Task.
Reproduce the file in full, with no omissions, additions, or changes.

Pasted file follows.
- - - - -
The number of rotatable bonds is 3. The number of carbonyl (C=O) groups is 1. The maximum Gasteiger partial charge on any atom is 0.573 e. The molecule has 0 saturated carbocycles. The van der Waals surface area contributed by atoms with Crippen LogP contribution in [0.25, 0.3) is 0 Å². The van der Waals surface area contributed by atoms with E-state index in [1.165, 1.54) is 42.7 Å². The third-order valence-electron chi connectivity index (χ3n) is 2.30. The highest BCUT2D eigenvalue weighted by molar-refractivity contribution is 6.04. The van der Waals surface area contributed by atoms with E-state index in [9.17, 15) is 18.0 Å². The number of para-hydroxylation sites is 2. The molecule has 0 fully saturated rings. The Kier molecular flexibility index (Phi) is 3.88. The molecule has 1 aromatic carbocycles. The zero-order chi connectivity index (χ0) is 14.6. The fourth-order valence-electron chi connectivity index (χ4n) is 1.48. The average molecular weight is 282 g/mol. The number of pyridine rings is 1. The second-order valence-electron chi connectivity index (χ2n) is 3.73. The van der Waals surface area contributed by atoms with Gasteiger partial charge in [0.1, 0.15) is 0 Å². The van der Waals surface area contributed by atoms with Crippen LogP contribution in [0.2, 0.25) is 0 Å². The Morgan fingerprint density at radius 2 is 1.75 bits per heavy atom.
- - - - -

The number of rotatable bonds is 3. The number of carbonyl (C=O) groups is 1. The maximum Gasteiger partial charge on any atom is 0.573 e. The molecule has 0 saturated carbocycles. The van der Waals surface area contributed by atoms with Crippen LogP contribution in [0.25, 0.3) is 0 Å². The van der Waals surface area contributed by atoms with E-state index in [1.165, 1.54) is 42.7 Å². The third-order valence-electron chi connectivity index (χ3n) is 2.30. The highest BCUT2D eigenvalue weighted by molar-refractivity contribution is 6.04. The van der Waals surface area contributed by atoms with E-state index in [9.17, 15) is 18.0 Å². The number of para-hydroxylation sites is 2. The molecule has 0 fully saturated rings. The Kier molecular flexibility index (Phi) is 3.88. The molecule has 1 aromatic carbocycles. The zero-order chi connectivity index (χ0) is 14.6. The fourth-order valence-electron chi connectivity index (χ4n) is 1.48. The average molecular weight is 282 g/mol. The number of pyridine rings is 1. The second-order valence-electron chi connectivity index (χ2n) is 3.73. The van der Waals surface area contributed by atoms with Gasteiger partial charge in [0.1, 0.15) is 0 Å². The van der Waals surface area contributed by atoms with Crippen LogP contribution in [0.2, 0.25) is 0 Å². The Morgan fingerprint density at radius 2 is 1.75 bits per heavy atom.